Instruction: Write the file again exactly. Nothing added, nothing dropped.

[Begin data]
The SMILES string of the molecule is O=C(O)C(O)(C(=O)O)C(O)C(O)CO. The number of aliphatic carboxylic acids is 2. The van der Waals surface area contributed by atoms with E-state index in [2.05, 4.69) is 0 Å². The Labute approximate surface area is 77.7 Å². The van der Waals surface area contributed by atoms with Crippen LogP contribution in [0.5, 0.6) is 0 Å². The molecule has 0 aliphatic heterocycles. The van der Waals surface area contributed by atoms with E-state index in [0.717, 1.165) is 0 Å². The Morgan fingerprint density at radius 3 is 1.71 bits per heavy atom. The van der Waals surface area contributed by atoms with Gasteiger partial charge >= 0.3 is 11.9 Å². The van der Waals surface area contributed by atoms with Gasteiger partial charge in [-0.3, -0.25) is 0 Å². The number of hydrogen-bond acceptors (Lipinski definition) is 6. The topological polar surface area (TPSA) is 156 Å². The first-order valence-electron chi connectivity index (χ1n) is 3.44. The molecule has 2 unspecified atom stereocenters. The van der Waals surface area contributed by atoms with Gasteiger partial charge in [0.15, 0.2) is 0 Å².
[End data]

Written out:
The SMILES string of the molecule is O=C(O)C(O)(C(=O)O)C(O)C(O)CO. The number of aliphatic carboxylic acids is 2. The van der Waals surface area contributed by atoms with E-state index in [2.05, 4.69) is 0 Å². The Labute approximate surface area is 77.7 Å². The van der Waals surface area contributed by atoms with Crippen LogP contribution in [0.5, 0.6) is 0 Å². The molecule has 0 aliphatic heterocycles. The van der Waals surface area contributed by atoms with E-state index in [0.717, 1.165) is 0 Å². The Morgan fingerprint density at radius 3 is 1.71 bits per heavy atom. The van der Waals surface area contributed by atoms with Gasteiger partial charge >= 0.3 is 11.9 Å². The van der Waals surface area contributed by atoms with Gasteiger partial charge in [-0.3, -0.25) is 0 Å². The number of hydrogen-bond acceptors (Lipinski definition) is 6. The topological polar surface area (TPSA) is 156 Å². The first-order valence-electron chi connectivity index (χ1n) is 3.44. The molecule has 2 unspecified atom stereocenters. The van der Waals surface area contributed by atoms with Gasteiger partial charge in [0.15, 0.2) is 0 Å².